MOSCOW — On some evenings in Belarus's capital — at a prearranged time after the police patrols have moved on — windows open and protesters shout slogans against the regime of President Alexander Lukashenko.

It's a modest act of defiance. But there are few options left as Lukashenko's security forces and courts have steadily tightened the vise on dissent since mass protests last summer.

Now, even wearing red and white, the colors of the opposition's flag, can bring heavy fines or arrest, according to activists in Belarus.

So, for the moment, it has come down to the cries from windows and balconies in Minsk.

"In this way, we're trying to show that the protesters are still here," said Marina, a Belarusian opposition supporter who, like others interviewed for this story, spoke on the condition that she not be identified by her full name for fear of retribution by the authorities.

Accounts from Marina and others in Belarus offer snippets from a country still firmly under Lukashenko's grip, even as his government becomes increasingly isolated from its European neighbors after a brazen interception of a commercial jetliner flying from Greece to Lithuania on May 23 to arrest an opposition journalist, Roman Protasevich.

"It was another rock bottom," Marina said.

With the Belarus protest movement fizzling under the weight of Lukashenko's crackdowns, some Belarusians are hopeful the opposition will get a boost from the renewed Western pressure.

"The Belarusian crisis was an internal one and Europeans looked at it like, well, the Belarusians are suffering, they are being put in jails, raped, some killed. But it was an internal problem," said Franak Viacorka, a senior adviser to prominent opposition figure Svetlana Tikhanovskaya.

“Now, when you have 120 hostages on a plane flying from one European country to another and they fall victim to this unpredictable tyrant, the scale of things immediately changed,” he added.

The European Union quickly declared Belarus airspace a no-go zone and discussed potentially tougher sanctions. On Friday, the Biden administration reimposed full blocking sanctions against nine state-owned enterprises in Belarus and noted it could take further action against “elements” of Lukashenko’s regime.

But Lukashenko — in power since 1994 — can still count on critical support from Russian President Vladimir Putin, who hosted the Belarusian strongman on Friday at the Russian Black Sea resort Sochi.

Meanwhile, French President Emmanuel Macron said he would be in favor of Tikhanovskaya and other Belarusian opposition politicians attending next month’s Group of Seven summit in Britain’s Carbis Bay. Three U.S. senators announced that they plan to meet with Tikhanovskaya in Lithuania, where she has been in self-exile since losing to Lukashenko in August presidential elections whose results have been widely denounced in the West as fraudulent.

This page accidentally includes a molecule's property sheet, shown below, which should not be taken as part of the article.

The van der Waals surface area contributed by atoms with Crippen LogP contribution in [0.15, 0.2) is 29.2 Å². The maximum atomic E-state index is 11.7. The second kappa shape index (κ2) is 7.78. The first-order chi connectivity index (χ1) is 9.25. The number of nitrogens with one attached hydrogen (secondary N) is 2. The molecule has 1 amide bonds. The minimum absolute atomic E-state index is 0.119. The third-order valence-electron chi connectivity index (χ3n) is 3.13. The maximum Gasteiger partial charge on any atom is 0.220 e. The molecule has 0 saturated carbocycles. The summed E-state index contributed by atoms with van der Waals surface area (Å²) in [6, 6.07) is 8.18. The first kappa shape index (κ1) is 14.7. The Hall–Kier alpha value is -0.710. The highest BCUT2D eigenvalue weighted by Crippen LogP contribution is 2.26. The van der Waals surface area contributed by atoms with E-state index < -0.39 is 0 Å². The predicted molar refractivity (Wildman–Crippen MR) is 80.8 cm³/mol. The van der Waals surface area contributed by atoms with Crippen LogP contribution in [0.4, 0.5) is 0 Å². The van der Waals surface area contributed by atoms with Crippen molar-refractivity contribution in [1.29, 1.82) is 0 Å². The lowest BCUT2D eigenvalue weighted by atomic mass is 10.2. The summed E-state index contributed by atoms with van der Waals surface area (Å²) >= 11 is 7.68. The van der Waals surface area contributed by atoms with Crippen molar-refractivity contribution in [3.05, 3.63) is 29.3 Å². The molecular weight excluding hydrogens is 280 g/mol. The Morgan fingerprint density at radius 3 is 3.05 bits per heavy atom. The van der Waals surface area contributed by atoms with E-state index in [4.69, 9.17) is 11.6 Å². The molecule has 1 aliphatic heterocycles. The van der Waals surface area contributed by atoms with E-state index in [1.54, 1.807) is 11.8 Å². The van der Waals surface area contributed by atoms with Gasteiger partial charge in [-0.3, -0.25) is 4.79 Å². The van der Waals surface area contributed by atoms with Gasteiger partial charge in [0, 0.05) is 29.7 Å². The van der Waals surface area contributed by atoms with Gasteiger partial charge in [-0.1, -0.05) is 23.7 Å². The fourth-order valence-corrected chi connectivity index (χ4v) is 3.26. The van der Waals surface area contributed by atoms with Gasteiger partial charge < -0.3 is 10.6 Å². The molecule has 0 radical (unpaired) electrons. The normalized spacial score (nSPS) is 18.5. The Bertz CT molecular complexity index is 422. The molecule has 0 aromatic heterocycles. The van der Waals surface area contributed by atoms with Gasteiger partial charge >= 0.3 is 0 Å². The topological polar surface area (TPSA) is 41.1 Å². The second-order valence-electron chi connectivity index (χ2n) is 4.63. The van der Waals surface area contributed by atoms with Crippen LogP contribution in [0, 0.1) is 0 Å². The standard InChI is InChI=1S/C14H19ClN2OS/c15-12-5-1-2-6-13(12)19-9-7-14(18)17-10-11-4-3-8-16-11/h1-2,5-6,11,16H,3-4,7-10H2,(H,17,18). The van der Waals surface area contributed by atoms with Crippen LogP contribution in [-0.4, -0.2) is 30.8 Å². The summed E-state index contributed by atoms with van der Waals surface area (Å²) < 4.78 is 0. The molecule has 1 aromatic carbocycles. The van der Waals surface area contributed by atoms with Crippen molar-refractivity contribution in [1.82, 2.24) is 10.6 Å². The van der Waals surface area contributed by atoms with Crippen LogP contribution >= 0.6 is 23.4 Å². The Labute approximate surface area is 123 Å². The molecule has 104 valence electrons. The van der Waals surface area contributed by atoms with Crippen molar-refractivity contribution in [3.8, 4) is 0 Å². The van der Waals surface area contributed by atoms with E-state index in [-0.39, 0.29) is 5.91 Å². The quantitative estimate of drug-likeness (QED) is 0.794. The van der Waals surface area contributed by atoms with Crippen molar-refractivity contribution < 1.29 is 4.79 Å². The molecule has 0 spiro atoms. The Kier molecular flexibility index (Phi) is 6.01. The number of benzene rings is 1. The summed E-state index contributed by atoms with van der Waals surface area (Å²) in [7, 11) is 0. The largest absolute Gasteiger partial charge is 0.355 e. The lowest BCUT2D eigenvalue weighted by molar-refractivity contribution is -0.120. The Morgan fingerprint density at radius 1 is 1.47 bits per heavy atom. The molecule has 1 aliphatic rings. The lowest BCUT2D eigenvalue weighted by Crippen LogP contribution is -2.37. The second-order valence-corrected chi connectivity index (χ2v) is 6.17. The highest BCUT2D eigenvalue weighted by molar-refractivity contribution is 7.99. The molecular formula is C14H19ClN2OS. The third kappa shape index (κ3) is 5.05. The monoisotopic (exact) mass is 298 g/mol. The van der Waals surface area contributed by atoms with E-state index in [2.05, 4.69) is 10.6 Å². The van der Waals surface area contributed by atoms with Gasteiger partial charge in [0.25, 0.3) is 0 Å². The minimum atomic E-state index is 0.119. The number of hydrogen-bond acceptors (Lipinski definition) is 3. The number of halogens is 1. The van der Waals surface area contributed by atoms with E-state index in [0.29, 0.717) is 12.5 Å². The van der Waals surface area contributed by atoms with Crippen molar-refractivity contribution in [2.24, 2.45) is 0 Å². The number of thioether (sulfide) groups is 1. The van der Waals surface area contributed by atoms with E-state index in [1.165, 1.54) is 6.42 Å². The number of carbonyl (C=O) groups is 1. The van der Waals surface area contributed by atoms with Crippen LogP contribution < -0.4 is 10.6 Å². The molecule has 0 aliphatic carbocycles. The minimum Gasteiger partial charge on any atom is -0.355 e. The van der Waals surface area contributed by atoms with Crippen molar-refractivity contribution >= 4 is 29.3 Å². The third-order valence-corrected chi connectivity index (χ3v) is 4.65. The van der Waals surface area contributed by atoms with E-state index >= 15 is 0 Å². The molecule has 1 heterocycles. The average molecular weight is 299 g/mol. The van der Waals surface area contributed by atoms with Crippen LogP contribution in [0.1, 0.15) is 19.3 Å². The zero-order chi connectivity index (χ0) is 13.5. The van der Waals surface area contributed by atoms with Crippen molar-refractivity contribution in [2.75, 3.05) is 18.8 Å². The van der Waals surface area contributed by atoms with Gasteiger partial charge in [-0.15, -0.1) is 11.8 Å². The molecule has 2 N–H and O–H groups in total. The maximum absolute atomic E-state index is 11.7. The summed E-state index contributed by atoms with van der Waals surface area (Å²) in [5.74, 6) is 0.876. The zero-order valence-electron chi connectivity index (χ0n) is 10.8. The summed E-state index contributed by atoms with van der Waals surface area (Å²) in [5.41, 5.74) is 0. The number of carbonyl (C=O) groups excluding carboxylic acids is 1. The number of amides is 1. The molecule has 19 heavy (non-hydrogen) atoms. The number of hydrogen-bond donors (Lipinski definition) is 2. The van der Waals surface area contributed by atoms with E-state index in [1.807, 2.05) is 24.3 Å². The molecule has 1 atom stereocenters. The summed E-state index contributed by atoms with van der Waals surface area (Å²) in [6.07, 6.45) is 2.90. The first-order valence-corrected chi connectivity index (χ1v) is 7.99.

In response to the biggest challenge to his hold on power, Lukashenko has leaned into the description as “Europe’s last dictator” often used by opposition group and others.

More than 34,000 protesters were arrested, and many described being beaten and tortured while detained. A Belarusian teenager, who was being investigated for taking part in the protests last year, died by suicide earlier this month, leaving a note that said he couldn’t bear the pressure being put on him by authorities, the rights group Viasna-96 said.

Independent media outlets have been targeted. More than 20 media workers who covered the protests remain behind bars, either awaiting trial or serving time, according to the Belarusian Association of Journalists.

Protasevich, the opposition journalist on board the Ryanair flight, now joins that list. As editor of Nexta, a channel on the Telegram social media and messaging app, Protasevich provided crucial crowdsourced information and videos during the protests that helped inform the demonstrators of authorities’ moves and violent responses.

“I would say that now Belarus is under occupation,” said a supporter who left the country. “They obviously oppose the current regime, but they cannot even express it.”

Marina, the opposition supporter who still lives in Minsk, said posting anything in opposition to Lukashenko on social media is dangerous and rarely done anymore. Even clothing is being watched.

She described a young woman who was stopped by police because she was wearing a red jacket with white stripes on the sleeves.

“They forced her to hand over her phone so they could check it,” Marina said. “Then the police told her not to wear that jacket again because it’s considered a provocation.”

Marina is planning to emigrate in July.

Viacorka, the adviser to Tikhanovskaya, said that “it’s difficult to imagine the protests in Belarus in the same way they were in August” because so many people were jailed or fled the country.

“Perhaps this international reaction will give people the inspiration and energy they’ve been lacking,” Viacorka said. “People were missing the feeling that they are not alone, the feeling that the whole world is with Belarusians, so it is possible now this feeling will return again.”

Khurshudyan reported from Vladivostok, Russia.